With the subjects of chat rooms and e-mail in a common swirl, the benefits of them are more than just finding someone to talk to. Lyndsay's post what's that i hear? states that even though we will always be in a company's hands, as consumers we can join together with fellow buyers and "exchange ideas" with the various products that the company throws at us. And I loved Elena's fabulously titled post Look, everybody! We Have Our Voices Back! because she simply puts down the definition of "self expression" and its relation to the Web. Once we search within our imagination to show people our true selves, the outlet that welcomes us with open arms is our friend Internet.

Friday, April 01, 2005

Work Sucks, I Know

I'm really taking an interest in this Cluetrain Manifesto. I didn't think I would, but it knows society. The authors knows how we tick. To me, it is as if they are the voice of every Web rat and Internet obsessive that is out there. You know who I'm talking about- those who spend their entire existence on the Web, chatting, IM'ing, e-mailing, blogging! The list really does go on. As I'm writing this post, I feel I fit in with what Mr. Weinberger has to say in Chapter Two.

I am writing this having just come home from my job. I work at a supermarket, in the bakery, where I just put in six hours of having to deal with people and to provide them with every ounce of attention I have to give them and only them. I don't even take a break- I punch for it and I work through it. It's that rough sometimes. Mr. Weinberger's section called "How to Hate Your Job" was this bell ringing insanely from my computer speakers. At my job, I am managed- I have a uniform, a nametag, a demeanor I must express called "treat your customer like your neighbor", and knowing that actions do speak louder than words. If you ignore a customer, it is so much more worse than not saying "Have a nice day", which I never say. And as for "professionalism", I'm the poster child of what it isn't, having once uttered the s-word accidentally in front of a nun and also just coming off as plain snooty. I just want people to know that I don't come into your job to harass you, so DON'T do it to me.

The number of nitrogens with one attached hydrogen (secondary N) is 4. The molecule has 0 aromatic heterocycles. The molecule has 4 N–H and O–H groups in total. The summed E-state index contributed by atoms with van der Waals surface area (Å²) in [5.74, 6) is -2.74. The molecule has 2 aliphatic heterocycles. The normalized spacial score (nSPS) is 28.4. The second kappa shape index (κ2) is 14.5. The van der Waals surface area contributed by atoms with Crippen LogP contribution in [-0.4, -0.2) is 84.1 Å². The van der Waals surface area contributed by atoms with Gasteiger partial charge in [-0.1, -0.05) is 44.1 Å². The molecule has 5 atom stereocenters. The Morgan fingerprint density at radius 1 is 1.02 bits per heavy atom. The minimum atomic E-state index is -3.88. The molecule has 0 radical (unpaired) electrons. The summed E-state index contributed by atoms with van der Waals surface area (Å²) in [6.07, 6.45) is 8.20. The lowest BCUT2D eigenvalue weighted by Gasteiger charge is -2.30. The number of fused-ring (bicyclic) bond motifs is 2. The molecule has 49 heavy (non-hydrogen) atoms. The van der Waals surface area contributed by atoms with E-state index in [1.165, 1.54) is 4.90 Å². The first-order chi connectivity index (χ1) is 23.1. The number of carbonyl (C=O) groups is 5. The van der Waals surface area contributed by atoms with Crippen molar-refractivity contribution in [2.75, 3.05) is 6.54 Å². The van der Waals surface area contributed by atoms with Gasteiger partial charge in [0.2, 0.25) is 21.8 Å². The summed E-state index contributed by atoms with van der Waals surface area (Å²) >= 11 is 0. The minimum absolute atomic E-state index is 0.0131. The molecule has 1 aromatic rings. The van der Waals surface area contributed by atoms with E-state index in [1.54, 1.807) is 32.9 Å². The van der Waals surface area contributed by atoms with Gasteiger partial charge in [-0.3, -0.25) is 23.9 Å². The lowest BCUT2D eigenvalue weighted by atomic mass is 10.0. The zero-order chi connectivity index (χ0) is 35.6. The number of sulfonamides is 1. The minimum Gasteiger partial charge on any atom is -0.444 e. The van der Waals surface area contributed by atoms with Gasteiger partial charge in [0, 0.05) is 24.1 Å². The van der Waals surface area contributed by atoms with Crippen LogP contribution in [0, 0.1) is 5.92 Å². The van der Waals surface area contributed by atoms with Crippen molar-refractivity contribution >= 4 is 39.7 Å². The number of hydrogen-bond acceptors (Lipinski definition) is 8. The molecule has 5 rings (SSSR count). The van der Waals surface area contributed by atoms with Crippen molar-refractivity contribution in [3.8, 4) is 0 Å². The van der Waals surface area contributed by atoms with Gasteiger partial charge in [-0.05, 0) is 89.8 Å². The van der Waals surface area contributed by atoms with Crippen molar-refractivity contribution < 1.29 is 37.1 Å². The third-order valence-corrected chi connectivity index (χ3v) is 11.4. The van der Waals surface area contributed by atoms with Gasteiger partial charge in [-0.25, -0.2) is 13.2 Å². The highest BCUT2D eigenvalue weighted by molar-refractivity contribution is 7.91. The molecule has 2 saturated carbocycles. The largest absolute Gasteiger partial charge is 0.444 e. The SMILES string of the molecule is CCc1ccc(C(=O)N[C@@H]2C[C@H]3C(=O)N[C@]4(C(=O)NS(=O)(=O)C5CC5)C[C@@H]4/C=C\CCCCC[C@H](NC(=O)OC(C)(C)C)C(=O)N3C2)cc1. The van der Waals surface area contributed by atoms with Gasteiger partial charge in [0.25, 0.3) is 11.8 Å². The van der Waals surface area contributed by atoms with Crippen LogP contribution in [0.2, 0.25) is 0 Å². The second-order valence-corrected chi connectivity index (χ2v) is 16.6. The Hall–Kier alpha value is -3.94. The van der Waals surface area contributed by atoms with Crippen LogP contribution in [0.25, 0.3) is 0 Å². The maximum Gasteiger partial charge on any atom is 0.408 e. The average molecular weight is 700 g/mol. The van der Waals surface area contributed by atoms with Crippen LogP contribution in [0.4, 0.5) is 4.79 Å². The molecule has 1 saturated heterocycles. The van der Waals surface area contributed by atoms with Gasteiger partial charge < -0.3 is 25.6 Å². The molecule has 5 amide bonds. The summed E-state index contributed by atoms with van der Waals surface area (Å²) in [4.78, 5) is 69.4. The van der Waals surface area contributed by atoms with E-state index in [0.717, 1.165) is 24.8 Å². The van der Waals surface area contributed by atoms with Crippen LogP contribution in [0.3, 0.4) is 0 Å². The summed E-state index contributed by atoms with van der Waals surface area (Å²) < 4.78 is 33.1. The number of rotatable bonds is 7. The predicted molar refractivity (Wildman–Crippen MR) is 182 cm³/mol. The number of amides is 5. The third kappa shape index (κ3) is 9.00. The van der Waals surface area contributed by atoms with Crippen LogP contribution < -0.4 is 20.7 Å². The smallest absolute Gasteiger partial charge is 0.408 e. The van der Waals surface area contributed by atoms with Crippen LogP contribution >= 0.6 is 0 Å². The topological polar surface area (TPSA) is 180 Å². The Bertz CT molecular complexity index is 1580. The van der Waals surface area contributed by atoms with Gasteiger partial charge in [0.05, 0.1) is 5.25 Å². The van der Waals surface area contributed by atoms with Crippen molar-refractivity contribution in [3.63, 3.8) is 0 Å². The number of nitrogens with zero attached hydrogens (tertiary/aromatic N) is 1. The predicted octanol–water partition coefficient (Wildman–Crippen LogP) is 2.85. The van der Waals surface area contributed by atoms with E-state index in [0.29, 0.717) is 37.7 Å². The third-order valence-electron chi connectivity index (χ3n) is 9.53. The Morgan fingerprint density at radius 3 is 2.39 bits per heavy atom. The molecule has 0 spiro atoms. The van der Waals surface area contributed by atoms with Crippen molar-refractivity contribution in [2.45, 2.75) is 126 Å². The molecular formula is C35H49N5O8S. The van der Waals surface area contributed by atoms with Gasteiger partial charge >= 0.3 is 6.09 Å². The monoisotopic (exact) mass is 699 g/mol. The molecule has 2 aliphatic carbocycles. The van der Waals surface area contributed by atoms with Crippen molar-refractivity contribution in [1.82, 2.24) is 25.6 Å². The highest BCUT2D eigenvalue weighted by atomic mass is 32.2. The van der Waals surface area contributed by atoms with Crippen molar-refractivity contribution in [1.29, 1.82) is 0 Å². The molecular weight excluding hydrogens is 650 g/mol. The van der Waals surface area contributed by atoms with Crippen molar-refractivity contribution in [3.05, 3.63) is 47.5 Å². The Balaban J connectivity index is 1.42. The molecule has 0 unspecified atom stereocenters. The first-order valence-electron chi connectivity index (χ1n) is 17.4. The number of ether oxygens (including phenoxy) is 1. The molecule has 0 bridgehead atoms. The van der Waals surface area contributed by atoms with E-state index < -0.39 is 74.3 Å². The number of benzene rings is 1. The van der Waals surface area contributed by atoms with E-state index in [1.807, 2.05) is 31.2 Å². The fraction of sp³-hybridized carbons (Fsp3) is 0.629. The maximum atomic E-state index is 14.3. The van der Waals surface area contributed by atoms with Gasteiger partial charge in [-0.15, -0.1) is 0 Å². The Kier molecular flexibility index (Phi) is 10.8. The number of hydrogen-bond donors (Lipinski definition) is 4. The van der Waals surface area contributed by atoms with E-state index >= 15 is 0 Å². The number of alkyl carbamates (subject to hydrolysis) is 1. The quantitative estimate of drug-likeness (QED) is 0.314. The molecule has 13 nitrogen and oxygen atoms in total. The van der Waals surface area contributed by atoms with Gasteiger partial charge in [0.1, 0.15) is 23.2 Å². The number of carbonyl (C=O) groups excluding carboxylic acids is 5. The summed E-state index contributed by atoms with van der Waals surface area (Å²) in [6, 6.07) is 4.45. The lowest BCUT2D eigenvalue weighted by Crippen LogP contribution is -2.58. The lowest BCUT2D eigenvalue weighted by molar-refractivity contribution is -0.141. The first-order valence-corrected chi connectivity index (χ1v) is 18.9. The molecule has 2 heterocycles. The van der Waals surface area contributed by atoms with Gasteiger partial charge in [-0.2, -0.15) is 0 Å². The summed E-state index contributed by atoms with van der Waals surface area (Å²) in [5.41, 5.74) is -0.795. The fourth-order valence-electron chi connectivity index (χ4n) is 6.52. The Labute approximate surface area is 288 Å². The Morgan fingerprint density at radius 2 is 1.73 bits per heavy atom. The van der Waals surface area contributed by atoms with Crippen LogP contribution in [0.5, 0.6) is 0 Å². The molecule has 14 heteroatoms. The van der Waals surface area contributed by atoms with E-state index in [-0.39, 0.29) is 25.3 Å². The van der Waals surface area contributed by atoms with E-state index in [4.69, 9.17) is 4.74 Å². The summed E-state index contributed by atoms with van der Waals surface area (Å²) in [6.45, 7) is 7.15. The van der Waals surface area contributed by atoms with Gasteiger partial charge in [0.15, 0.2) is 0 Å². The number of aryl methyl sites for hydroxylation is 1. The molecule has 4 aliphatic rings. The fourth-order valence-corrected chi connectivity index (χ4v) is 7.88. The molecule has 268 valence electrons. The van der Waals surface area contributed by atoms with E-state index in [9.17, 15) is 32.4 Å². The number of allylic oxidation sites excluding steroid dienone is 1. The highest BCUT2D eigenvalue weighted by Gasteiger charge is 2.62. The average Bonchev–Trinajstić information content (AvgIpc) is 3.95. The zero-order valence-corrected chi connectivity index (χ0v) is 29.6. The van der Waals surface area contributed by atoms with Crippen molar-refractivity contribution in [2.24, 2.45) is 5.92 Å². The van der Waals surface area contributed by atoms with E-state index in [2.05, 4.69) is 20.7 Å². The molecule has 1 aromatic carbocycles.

This is where Mr. Weinberger spoke to me. After a hard day of being closed inside a tight space, I am home right now, online, writing for my pretty blog. I am checking my e-mail and talking to my friends. I have my screen name, my own personal alias to which I am free of any boundaries. I can speak my mind, the true voice of Jill is out in the open. I couldn't wait to go online because I could be me. Mr. Weinberger also spoke of how we use home pages to get our identities on the Web and to provide an even greater sense of freedom. A prime example is my own personal homepage Life is a cabaret where if you want to know me, take an eternity out of your life and read my page. And, for those who are seriously WAY TOO INTO THEMSELVES, check out the man who represents that feeling the most, Bill O'Reilly. His website BillOReilly.com is proof that freedom of expression on the Web is alive and kickin'. We don't care how bad the page is, as long as that independent feeling is indeed felt, that's all that matters. He is right- if the Web can rid us of being sheltered, then we are not chained down. And if the Web shall falter, we will look somewhere else to fill the void.